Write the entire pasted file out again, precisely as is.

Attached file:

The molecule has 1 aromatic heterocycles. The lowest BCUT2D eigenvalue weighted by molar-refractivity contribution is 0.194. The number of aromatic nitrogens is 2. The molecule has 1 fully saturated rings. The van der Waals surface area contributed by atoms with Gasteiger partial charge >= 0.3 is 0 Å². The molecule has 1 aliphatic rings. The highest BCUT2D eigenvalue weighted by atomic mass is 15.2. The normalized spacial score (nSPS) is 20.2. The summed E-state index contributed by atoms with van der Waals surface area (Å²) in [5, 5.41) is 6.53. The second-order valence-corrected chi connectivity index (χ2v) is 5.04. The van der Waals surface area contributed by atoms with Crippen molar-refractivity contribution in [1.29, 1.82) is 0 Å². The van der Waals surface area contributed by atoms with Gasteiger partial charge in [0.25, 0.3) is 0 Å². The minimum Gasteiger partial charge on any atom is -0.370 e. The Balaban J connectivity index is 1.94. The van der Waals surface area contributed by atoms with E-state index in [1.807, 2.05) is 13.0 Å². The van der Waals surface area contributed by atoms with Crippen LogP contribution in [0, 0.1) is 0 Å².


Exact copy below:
The molecule has 1 aromatic heterocycles. The lowest BCUT2D eigenvalue weighted by molar-refractivity contribution is 0.194. The number of aromatic nitrogens is 2. The molecule has 1 fully saturated rings. The van der Waals surface area contributed by atoms with Gasteiger partial charge >= 0.3 is 0 Å². The molecule has 1 aliphatic rings. The highest BCUT2D eigenvalue weighted by atomic mass is 15.2. The normalized spacial score (nSPS) is 20.2. The summed E-state index contributed by atoms with van der Waals surface area (Å²) in [5, 5.41) is 6.53. The second-order valence-corrected chi connectivity index (χ2v) is 5.04. The van der Waals surface area contributed by atoms with Crippen molar-refractivity contribution in [1.29, 1.82) is 0 Å². The van der Waals surface area contributed by atoms with Gasteiger partial charge in [0.25, 0.3) is 0 Å². The minimum Gasteiger partial charge on any atom is -0.370 e. The Balaban J connectivity index is 1.94. The van der Waals surface area contributed by atoms with E-state index in [1.807, 2.05) is 13.0 Å². The van der Waals surface area contributed by atoms with Crippen LogP contribution in [0, 0.1) is 0 Å².